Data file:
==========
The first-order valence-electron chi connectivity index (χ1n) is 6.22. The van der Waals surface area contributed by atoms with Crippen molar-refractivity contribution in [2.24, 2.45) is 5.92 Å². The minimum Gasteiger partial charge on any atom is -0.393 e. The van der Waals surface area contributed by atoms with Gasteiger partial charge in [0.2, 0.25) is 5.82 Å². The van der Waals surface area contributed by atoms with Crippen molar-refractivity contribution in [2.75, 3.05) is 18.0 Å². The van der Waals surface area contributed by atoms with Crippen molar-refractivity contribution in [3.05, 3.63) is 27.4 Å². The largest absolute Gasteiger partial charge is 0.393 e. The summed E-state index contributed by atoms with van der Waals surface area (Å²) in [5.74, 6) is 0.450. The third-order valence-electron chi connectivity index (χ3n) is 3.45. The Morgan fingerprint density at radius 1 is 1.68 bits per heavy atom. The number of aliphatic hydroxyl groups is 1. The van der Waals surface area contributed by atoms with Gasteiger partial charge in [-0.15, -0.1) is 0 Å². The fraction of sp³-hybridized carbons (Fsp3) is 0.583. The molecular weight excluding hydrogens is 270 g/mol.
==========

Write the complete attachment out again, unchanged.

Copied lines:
The first-order valence-electron chi connectivity index (χ1n) is 6.22. The van der Waals surface area contributed by atoms with Crippen molar-refractivity contribution in [2.24, 2.45) is 5.92 Å². The minimum Gasteiger partial charge on any atom is -0.393 e. The van der Waals surface area contributed by atoms with Gasteiger partial charge in [0.2, 0.25) is 5.82 Å². The van der Waals surface area contributed by atoms with Crippen molar-refractivity contribution in [2.75, 3.05) is 18.0 Å². The van der Waals surface area contributed by atoms with Crippen molar-refractivity contribution in [3.05, 3.63) is 27.4 Å². The largest absolute Gasteiger partial charge is 0.393 e. The summed E-state index contributed by atoms with van der Waals surface area (Å²) in [5.74, 6) is 0.450. The third-order valence-electron chi connectivity index (χ3n) is 3.45. The Morgan fingerprint density at radius 1 is 1.68 bits per heavy atom. The number of aliphatic hydroxyl groups is 1. The van der Waals surface area contributed by atoms with Gasteiger partial charge in [-0.15, -0.1) is 0 Å². The fraction of sp³-hybridized carbons (Fsp3) is 0.583. The molecular weight excluding hydrogens is 270 g/mol.